“Because she arrives, vibrant, over and over again, we are at the beginning of a new history, or rather of a process of becoming in which several histories intersect with one another. As a subject for history, woman always occurs simultaneously in several places. Woman un-thinks the unifying, regulating history that homogenizes and channels forces, herding contradictions into a single battlefield.”
This quotation from Cixous’s “The Laugh of the Medusa” has haunted me (in a good way) since I was an undergrad. I didn’t know what it meant to me then, but it stuck with me, adding texture and layers to my education and foreshadowing my academic interests. Years later I started a master’s program at the University of Montevallo because it seemed like the next logical step after a BA in English. I didn’t really have a clear life plan until I took Dr. Kathryn King’s 18th century novel course. Her passion for the Mothers of The Novel, Eliza Haywood in particular, inspired me to apply for PhD programs, and several years later, in the fall of 2009, I found myself in Vancouver, BC at Simon Fraser University. With Dr. Betty Schellenberg as my supervisor, I’ve embarked on a dissertation entitled, “Writing Eliza Haywood/Eliza Haywood Writing.” It’s been a [mostly] fun ride, with a fellowship at Chawton House Library last October and the chance to work at the British Library for two weeks afterward as major highlights.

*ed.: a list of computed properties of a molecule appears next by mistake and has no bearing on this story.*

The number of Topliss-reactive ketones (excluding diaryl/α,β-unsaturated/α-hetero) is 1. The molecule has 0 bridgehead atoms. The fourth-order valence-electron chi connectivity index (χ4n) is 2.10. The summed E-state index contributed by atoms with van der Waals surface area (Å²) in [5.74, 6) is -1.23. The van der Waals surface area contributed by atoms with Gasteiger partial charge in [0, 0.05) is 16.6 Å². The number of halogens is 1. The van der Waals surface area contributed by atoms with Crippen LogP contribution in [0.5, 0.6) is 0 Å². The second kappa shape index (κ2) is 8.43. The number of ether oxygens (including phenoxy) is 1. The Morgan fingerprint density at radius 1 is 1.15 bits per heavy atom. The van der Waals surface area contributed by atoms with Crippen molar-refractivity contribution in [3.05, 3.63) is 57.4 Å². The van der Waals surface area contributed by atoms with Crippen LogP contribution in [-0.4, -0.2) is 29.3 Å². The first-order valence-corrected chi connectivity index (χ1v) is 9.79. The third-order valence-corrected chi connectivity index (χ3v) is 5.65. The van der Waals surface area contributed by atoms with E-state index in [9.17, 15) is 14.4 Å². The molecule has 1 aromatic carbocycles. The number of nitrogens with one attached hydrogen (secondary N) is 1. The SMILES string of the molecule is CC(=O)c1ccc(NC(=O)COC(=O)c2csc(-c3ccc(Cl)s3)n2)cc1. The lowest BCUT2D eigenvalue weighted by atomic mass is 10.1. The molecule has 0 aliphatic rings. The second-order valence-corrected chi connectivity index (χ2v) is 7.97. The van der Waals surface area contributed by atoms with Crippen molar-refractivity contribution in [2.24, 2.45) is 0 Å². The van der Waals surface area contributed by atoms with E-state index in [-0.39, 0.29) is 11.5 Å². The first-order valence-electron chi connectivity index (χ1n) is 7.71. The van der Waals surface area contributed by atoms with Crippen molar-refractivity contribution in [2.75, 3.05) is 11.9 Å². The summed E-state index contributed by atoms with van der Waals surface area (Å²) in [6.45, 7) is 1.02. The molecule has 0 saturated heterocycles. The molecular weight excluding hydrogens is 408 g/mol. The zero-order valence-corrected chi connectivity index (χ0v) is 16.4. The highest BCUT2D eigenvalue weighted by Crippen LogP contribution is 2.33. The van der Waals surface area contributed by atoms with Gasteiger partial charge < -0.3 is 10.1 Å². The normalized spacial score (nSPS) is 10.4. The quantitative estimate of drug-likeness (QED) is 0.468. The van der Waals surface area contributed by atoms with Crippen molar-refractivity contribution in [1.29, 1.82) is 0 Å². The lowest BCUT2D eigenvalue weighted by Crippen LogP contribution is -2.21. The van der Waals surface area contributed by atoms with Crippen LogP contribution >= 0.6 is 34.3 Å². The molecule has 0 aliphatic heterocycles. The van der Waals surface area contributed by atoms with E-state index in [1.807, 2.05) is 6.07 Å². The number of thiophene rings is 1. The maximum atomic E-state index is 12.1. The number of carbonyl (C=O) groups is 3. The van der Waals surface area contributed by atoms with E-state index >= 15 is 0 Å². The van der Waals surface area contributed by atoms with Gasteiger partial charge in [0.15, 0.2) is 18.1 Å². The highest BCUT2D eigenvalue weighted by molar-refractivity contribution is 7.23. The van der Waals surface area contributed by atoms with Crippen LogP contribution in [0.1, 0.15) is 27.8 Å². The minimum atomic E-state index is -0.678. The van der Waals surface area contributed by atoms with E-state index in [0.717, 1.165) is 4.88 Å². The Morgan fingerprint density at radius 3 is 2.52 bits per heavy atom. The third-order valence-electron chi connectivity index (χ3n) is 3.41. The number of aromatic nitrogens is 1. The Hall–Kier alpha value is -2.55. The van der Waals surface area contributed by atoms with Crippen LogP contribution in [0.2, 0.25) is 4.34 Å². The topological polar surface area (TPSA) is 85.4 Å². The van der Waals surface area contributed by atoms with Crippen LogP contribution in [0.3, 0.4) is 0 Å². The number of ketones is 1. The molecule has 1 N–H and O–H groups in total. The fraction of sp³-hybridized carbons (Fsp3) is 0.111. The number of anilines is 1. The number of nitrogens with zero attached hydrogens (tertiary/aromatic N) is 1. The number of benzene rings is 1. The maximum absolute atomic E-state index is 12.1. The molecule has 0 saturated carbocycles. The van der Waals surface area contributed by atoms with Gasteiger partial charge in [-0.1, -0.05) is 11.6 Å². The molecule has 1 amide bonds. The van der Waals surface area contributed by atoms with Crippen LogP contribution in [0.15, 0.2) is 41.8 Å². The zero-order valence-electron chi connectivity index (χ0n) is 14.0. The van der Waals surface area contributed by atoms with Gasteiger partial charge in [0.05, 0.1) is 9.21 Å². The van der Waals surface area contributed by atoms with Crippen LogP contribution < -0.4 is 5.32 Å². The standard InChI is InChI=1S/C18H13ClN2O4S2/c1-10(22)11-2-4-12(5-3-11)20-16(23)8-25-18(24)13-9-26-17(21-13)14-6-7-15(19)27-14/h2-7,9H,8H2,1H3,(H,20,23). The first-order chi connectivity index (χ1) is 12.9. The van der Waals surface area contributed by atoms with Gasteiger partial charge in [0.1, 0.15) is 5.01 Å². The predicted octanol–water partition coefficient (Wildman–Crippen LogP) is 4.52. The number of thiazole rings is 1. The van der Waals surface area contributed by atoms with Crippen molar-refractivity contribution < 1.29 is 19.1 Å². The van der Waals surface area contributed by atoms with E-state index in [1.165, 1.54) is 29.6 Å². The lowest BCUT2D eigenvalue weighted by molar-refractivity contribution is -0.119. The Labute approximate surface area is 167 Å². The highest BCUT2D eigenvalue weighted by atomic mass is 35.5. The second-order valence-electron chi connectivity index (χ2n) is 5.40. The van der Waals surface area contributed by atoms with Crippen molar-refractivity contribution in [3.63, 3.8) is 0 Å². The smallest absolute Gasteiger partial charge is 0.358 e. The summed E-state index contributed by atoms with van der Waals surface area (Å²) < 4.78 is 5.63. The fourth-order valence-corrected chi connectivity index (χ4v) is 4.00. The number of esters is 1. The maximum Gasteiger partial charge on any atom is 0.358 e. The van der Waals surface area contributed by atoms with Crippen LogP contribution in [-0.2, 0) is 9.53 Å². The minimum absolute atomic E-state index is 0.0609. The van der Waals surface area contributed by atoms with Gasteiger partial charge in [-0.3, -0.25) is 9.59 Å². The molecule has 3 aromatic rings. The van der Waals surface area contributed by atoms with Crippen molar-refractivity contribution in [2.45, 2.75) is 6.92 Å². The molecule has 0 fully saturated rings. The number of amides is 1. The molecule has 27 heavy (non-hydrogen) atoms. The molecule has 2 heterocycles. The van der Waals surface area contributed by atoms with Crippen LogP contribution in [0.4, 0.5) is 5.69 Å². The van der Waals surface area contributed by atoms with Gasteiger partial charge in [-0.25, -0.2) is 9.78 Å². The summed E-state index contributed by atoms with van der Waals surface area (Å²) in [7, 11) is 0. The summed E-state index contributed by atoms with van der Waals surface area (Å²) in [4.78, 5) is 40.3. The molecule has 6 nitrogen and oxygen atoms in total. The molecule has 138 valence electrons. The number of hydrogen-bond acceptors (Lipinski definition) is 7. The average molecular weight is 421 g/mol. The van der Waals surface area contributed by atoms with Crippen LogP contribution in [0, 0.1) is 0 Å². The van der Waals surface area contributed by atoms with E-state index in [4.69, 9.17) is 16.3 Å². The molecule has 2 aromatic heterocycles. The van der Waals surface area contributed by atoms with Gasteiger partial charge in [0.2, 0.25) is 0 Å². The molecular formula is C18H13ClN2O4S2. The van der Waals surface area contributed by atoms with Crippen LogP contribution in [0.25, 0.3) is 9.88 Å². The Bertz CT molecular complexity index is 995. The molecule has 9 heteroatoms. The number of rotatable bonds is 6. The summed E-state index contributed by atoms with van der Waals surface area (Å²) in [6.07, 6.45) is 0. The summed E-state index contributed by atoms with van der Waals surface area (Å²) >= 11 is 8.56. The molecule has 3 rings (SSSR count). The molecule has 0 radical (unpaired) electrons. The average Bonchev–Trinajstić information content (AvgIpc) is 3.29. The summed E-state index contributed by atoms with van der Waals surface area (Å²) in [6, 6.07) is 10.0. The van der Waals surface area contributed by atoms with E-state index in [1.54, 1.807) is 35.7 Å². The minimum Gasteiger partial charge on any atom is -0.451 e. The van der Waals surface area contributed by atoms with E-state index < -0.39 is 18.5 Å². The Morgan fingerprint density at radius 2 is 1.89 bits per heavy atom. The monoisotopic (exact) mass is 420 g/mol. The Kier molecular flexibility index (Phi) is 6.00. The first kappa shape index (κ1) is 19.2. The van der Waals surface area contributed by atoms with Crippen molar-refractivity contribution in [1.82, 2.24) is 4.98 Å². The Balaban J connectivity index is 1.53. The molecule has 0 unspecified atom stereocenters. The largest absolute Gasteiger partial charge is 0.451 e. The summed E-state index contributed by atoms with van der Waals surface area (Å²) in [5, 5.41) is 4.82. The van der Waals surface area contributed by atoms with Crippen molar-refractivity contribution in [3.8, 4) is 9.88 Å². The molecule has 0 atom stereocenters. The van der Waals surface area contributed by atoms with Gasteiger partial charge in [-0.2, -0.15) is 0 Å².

I’m blogging for academic interaction (I’m now living in Atlanta with my husband, Tommy, and my gigantic dog, Madison) and to post about my research…and to keep me writing! I think Haywood, as a female author, embodies Cixous’s proclamation about women; her oeuvre is unorganized, de-centered, and often disruptive. She challenged cultural and political norms, and continues to challenge her students today with her non-linearity, her authorial voice, and her ability to make us think. Join me in thinking about Haywood?
 Hélène Cixous, “The Laugh of the Medusa,” Trans. Keith Cohen and Paula Cohen. Signs: Journal of Women and Culture in Society 1, no. 4 (1976): 882.